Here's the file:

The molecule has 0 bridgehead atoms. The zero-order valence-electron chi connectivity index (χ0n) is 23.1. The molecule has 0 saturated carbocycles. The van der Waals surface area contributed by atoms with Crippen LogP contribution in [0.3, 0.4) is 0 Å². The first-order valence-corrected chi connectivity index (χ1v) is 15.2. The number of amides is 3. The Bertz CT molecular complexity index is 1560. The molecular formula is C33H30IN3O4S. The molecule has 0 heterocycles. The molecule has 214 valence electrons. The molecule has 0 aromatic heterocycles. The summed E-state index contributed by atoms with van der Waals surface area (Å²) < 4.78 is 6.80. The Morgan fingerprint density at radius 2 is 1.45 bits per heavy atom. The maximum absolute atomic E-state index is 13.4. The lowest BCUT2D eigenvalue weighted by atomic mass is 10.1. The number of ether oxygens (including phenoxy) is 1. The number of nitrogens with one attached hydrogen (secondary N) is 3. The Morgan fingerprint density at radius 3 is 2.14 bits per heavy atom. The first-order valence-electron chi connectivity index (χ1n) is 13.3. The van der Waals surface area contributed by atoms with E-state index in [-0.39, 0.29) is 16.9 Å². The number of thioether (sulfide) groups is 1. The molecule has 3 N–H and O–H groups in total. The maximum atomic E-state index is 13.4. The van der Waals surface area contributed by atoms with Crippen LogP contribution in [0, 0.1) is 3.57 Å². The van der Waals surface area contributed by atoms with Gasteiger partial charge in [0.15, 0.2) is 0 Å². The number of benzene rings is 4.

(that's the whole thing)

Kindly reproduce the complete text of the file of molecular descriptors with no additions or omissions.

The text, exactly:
The molecule has 0 bridgehead atoms. The zero-order valence-electron chi connectivity index (χ0n) is 23.1. The molecule has 0 saturated carbocycles. The van der Waals surface area contributed by atoms with Crippen LogP contribution in [0.3, 0.4) is 0 Å². The first-order valence-corrected chi connectivity index (χ1v) is 15.2. The number of amides is 3. The Bertz CT molecular complexity index is 1560. The molecular formula is C33H30IN3O4S. The molecule has 0 heterocycles. The molecule has 214 valence electrons. The molecule has 0 aromatic heterocycles. The summed E-state index contributed by atoms with van der Waals surface area (Å²) < 4.78 is 6.80. The Morgan fingerprint density at radius 2 is 1.45 bits per heavy atom. The maximum absolute atomic E-state index is 13.4. The lowest BCUT2D eigenvalue weighted by atomic mass is 10.1. The number of ether oxygens (including phenoxy) is 1. The number of nitrogens with one attached hydrogen (secondary N) is 3. The Morgan fingerprint density at radius 3 is 2.14 bits per heavy atom. The first-order valence-electron chi connectivity index (χ1n) is 13.3. The van der Waals surface area contributed by atoms with E-state index in [-0.39, 0.29) is 16.9 Å². The number of thioether (sulfide) groups is 1. The molecule has 3 N–H and O–H groups in total. The maximum atomic E-state index is 13.4. The van der Waals surface area contributed by atoms with Crippen LogP contribution in [0, 0.1) is 3.57 Å². The van der Waals surface area contributed by atoms with Gasteiger partial charge in [0.15, 0.2) is 0 Å². The number of benzene rings is 4.